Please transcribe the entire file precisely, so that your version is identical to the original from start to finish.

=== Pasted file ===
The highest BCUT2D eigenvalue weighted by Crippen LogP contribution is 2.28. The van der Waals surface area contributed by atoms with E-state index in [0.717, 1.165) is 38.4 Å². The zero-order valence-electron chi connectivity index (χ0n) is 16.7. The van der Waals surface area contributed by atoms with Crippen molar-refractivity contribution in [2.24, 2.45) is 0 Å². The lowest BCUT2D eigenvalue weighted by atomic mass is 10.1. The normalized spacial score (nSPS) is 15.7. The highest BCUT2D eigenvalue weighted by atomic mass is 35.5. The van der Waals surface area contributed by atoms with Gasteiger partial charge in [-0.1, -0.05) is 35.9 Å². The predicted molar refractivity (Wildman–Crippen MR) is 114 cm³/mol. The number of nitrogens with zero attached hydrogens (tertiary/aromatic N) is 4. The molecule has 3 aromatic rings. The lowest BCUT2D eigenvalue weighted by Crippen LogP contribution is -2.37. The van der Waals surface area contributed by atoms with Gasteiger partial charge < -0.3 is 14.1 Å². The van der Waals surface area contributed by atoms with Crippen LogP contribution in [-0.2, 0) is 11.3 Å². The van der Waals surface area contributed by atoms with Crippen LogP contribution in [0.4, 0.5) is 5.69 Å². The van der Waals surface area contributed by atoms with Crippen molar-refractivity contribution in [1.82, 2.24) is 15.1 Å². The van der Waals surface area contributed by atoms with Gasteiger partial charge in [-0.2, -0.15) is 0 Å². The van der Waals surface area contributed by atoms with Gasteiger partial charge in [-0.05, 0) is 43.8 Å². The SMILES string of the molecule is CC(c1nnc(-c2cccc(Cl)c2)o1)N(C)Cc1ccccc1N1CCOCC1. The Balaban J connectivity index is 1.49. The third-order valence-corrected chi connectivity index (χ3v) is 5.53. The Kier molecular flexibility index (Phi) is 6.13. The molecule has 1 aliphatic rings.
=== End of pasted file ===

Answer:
The highest BCUT2D eigenvalue weighted by Crippen LogP contribution is 2.28. The van der Waals surface area contributed by atoms with E-state index in [0.717, 1.165) is 38.4 Å². The zero-order valence-electron chi connectivity index (χ0n) is 16.7. The van der Waals surface area contributed by atoms with Crippen molar-refractivity contribution in [2.24, 2.45) is 0 Å². The lowest BCUT2D eigenvalue weighted by atomic mass is 10.1. The normalized spacial score (nSPS) is 15.7. The highest BCUT2D eigenvalue weighted by atomic mass is 35.5. The van der Waals surface area contributed by atoms with Gasteiger partial charge in [-0.1, -0.05) is 35.9 Å². The predicted molar refractivity (Wildman–Crippen MR) is 114 cm³/mol. The number of nitrogens with zero attached hydrogens (tertiary/aromatic N) is 4. The molecule has 3 aromatic rings. The lowest BCUT2D eigenvalue weighted by Crippen LogP contribution is -2.37. The van der Waals surface area contributed by atoms with Gasteiger partial charge < -0.3 is 14.1 Å². The van der Waals surface area contributed by atoms with Crippen LogP contribution in [-0.2, 0) is 11.3 Å². The van der Waals surface area contributed by atoms with Crippen LogP contribution in [0.4, 0.5) is 5.69 Å². The van der Waals surface area contributed by atoms with Crippen molar-refractivity contribution in [1.82, 2.24) is 15.1 Å². The van der Waals surface area contributed by atoms with Gasteiger partial charge in [-0.2, -0.15) is 0 Å². The van der Waals surface area contributed by atoms with Gasteiger partial charge in [-0.05, 0) is 43.8 Å². The SMILES string of the molecule is CC(c1nnc(-c2cccc(Cl)c2)o1)N(C)Cc1ccccc1N1CCOCC1. The Balaban J connectivity index is 1.49. The third-order valence-corrected chi connectivity index (χ3v) is 5.53. The Kier molecular flexibility index (Phi) is 6.13. The molecule has 1 aliphatic rings.